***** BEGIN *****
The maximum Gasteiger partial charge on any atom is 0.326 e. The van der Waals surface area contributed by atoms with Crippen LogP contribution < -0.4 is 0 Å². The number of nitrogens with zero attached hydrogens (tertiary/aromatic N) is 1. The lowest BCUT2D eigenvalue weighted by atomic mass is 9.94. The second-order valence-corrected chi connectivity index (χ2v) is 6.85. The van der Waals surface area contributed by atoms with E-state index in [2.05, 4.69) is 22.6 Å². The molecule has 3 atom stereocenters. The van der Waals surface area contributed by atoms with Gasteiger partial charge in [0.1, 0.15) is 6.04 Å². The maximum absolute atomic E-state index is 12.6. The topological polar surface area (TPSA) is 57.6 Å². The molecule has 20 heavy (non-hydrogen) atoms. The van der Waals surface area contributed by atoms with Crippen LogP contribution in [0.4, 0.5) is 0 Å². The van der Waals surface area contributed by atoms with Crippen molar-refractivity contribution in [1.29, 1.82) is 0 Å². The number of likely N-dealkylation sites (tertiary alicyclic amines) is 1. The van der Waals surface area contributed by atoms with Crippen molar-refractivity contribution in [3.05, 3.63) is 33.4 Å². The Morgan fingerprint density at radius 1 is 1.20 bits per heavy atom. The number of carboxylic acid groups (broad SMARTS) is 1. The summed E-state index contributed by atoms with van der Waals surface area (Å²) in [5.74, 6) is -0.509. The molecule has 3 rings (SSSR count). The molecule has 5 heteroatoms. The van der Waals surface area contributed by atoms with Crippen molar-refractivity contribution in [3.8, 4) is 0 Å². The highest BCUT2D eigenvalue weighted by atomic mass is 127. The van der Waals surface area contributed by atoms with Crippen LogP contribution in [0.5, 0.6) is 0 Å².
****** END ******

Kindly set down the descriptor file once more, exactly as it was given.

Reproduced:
The maximum Gasteiger partial charge on any atom is 0.326 e. The van der Waals surface area contributed by atoms with Crippen LogP contribution < -0.4 is 0 Å². The number of nitrogens with zero attached hydrogens (tertiary/aromatic N) is 1. The lowest BCUT2D eigenvalue weighted by atomic mass is 9.94. The second-order valence-corrected chi connectivity index (χ2v) is 6.85. The van der Waals surface area contributed by atoms with E-state index in [2.05, 4.69) is 22.6 Å². The molecule has 3 atom stereocenters. The van der Waals surface area contributed by atoms with Gasteiger partial charge in [0.1, 0.15) is 6.04 Å². The maximum absolute atomic E-state index is 12.6. The topological polar surface area (TPSA) is 57.6 Å². The molecule has 20 heavy (non-hydrogen) atoms. The van der Waals surface area contributed by atoms with Crippen LogP contribution in [0.4, 0.5) is 0 Å². The van der Waals surface area contributed by atoms with Crippen molar-refractivity contribution in [1.29, 1.82) is 0 Å². The number of likely N-dealkylation sites (tertiary alicyclic amines) is 1. The van der Waals surface area contributed by atoms with Crippen molar-refractivity contribution in [3.05, 3.63) is 33.4 Å². The Morgan fingerprint density at radius 1 is 1.20 bits per heavy atom. The number of carboxylic acid groups (broad SMARTS) is 1. The summed E-state index contributed by atoms with van der Waals surface area (Å²) in [5.74, 6) is -0.509. The molecule has 3 rings (SSSR count). The molecule has 5 heteroatoms. The van der Waals surface area contributed by atoms with Crippen molar-refractivity contribution in [3.8, 4) is 0 Å². The highest BCUT2D eigenvalue weighted by atomic mass is 127. The van der Waals surface area contributed by atoms with Crippen LogP contribution in [0.5, 0.6) is 0 Å².